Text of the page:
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Llama Walk FAQ

Llama Walk FAQ 2017-03-27T20:04:44+00:00

Learn more about llamas and what happens during a llama walk!

Llama Walk Kossak Degroot
Llamas, alpacas, guanaco and vicuna are all camelids. The desert camels and other camelids all are descendant from an extinct ancestor that originated in North America.
No. They just have lower incisors and a hard palette to snip grass off with. They have molars to chew. Males have fighting teeth but the llamas have had them cut.
Yes, but just at each other. It’s a hierarchy thing, often means don’t take my food, that’s my fan or shade (in the summer) or no I don’t want to have sex!

They might, so it’s best not to walk too close right behind any large animal. Their peripheral vision is very good, but they do have a small blind spot behind them. They might kick if surprised.

Not really. But, they are willing companions. Llamas have been called “silent brothers” in South America. They have been domesticated and have been carrying people’s stuff for thousands of years. Once you make the effort to earn their trust, they will do most anything you ask.

I’ll answer your questions, review safety and any other concerns before we set out.

When we first greet the llamas, keep your hands in your pockets or behind your back. Look slightly down at your feet at first, not eye to eye, which to them is a threatening posture.

We move, talk and interact slowly and calmly. We are making them feel safe. If we scare them, we lose trust and have to win it back.

Llamas greet each other by sniffing each other’s breath. Once you have approached or been approached by a llama, blow out softly from your nose or mouth. Your llama may blow back gently with his breath. This is a very good trust building exchange. He may then gently touch noses with you as sort of an Eskimo kiss. It tickles.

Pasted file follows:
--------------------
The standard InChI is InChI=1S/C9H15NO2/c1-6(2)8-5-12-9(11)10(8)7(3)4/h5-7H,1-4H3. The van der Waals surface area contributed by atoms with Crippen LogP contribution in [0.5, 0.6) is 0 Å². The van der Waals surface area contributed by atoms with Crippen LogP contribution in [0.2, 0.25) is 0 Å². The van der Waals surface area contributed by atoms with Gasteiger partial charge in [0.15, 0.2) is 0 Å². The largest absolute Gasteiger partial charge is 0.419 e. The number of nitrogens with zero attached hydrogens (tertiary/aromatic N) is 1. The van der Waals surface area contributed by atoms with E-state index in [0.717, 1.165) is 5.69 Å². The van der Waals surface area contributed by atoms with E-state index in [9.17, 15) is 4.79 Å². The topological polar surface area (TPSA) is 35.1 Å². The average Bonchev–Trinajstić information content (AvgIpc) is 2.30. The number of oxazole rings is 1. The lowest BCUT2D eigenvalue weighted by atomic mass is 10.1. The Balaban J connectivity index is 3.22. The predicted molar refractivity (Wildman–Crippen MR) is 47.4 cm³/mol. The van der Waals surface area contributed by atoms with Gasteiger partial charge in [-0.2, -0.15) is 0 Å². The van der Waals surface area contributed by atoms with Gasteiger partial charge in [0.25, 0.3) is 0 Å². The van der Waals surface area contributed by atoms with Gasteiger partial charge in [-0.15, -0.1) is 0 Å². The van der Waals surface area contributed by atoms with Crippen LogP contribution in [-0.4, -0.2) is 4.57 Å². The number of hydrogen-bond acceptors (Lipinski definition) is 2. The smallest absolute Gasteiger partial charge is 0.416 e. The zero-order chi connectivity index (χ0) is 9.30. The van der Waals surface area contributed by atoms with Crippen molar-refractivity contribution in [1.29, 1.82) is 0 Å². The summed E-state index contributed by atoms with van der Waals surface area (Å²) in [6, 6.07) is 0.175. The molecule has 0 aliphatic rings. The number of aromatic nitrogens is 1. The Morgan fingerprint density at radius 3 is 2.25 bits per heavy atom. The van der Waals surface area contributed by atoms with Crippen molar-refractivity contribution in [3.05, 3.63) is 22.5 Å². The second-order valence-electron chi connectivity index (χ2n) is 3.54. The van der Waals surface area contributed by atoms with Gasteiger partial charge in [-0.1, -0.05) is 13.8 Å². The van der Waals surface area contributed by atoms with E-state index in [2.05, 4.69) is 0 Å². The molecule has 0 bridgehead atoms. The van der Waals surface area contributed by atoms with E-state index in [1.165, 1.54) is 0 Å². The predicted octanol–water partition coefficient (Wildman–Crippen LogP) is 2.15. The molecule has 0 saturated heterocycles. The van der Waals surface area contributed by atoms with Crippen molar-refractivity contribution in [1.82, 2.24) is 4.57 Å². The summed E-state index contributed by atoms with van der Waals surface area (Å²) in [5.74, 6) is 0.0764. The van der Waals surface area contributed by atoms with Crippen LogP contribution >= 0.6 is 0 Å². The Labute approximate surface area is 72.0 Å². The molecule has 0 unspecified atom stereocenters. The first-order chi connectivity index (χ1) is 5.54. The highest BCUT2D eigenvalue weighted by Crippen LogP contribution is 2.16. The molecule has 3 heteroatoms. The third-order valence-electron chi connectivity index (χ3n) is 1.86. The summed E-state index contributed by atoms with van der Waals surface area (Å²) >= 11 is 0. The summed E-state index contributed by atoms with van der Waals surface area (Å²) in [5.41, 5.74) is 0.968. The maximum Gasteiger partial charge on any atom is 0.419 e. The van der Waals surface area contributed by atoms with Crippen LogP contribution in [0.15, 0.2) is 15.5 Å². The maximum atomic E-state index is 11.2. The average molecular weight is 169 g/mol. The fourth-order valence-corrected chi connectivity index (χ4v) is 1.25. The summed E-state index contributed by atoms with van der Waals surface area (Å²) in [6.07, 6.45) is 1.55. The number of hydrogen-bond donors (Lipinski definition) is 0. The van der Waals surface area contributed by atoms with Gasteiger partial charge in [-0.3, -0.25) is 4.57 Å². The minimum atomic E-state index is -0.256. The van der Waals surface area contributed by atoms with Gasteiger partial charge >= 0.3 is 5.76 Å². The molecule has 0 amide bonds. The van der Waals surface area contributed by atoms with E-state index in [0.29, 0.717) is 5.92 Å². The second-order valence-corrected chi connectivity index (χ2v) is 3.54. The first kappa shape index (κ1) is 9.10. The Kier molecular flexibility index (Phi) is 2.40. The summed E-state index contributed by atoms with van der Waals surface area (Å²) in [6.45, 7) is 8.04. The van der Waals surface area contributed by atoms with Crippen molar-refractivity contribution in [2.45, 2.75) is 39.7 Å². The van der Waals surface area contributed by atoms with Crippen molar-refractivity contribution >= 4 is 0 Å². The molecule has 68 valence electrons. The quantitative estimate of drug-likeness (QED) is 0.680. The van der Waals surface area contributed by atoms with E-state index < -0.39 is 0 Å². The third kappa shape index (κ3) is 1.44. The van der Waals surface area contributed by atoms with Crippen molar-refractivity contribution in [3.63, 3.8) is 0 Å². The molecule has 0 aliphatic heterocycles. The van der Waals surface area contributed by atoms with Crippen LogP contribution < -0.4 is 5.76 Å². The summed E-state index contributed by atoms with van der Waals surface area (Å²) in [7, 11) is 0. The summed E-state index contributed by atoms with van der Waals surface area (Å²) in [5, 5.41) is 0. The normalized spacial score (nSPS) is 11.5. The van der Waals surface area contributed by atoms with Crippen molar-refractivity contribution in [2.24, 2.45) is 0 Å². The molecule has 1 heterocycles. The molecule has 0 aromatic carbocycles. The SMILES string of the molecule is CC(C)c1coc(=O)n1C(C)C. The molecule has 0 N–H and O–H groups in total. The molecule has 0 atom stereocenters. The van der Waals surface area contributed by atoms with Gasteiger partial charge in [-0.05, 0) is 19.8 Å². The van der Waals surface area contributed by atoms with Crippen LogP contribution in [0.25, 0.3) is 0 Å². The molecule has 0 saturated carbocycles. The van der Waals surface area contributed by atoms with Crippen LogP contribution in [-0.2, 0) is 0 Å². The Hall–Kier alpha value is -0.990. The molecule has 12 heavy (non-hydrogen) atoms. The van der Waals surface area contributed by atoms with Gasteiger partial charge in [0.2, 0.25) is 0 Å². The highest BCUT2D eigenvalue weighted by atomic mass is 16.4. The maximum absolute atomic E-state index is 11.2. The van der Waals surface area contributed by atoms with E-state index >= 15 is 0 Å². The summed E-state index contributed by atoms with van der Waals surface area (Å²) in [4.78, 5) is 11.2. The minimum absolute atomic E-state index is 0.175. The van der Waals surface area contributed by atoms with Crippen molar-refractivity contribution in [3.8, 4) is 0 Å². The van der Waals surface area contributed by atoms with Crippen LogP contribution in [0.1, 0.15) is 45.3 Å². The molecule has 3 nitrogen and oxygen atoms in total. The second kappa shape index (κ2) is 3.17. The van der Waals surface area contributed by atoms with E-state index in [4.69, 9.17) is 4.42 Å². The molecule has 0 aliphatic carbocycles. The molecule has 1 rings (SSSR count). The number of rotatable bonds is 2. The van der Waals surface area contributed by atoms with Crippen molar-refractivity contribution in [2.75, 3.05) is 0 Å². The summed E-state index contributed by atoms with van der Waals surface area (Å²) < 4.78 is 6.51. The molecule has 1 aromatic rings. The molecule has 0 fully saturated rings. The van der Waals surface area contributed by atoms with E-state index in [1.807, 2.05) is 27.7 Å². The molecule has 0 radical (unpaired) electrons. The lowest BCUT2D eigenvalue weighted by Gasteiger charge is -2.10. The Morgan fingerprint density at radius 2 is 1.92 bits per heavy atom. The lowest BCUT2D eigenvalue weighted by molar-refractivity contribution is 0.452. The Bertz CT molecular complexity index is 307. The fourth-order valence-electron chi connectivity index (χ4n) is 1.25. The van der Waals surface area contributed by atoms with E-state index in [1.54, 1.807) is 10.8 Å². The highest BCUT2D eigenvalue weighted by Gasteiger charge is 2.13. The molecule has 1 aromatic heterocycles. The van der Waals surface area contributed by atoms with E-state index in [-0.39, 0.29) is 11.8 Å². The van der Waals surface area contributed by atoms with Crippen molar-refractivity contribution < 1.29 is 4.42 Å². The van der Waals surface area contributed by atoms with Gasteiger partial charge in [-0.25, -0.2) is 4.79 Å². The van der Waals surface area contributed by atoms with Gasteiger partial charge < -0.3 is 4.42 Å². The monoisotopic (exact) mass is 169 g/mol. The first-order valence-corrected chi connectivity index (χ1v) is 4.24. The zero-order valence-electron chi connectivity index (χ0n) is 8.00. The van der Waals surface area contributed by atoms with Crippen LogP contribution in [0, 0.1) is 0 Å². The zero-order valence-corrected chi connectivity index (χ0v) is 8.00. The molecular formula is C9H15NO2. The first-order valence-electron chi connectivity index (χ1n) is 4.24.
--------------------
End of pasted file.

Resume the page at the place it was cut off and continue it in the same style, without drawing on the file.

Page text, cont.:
Stay calm, remember they don’t bite. You will eventually be able to pet them.

During this greeting, I introduce each llama by name, age, and personality. This is where you choose your partner or they choose you. I am observing the whole time and may make or suggest the matches instead.

The halter must fit up close to their eyes as they have very little bone or cartilage on their noses. If it fits improperly, they will feel that they might suffocate. For the same reason, they don’t like to be petted on the nose. Most like to be scratched or petted on the side of their neck or under their chin.

After our visitors are paired up, I review walking on a lead and around obstacles, what words they understand, and what to do if you accidentally let go of your lead.

We may do a little brushing or grooming so the llama can get used to the walker’s energy, sound of their voice, scent and feel of their touch. Then we do trial walks around some cones inside the pasture fence.

Now I decide if our visitors are ready to leave the fenced area to go for walk in the woods. This is at my discretion.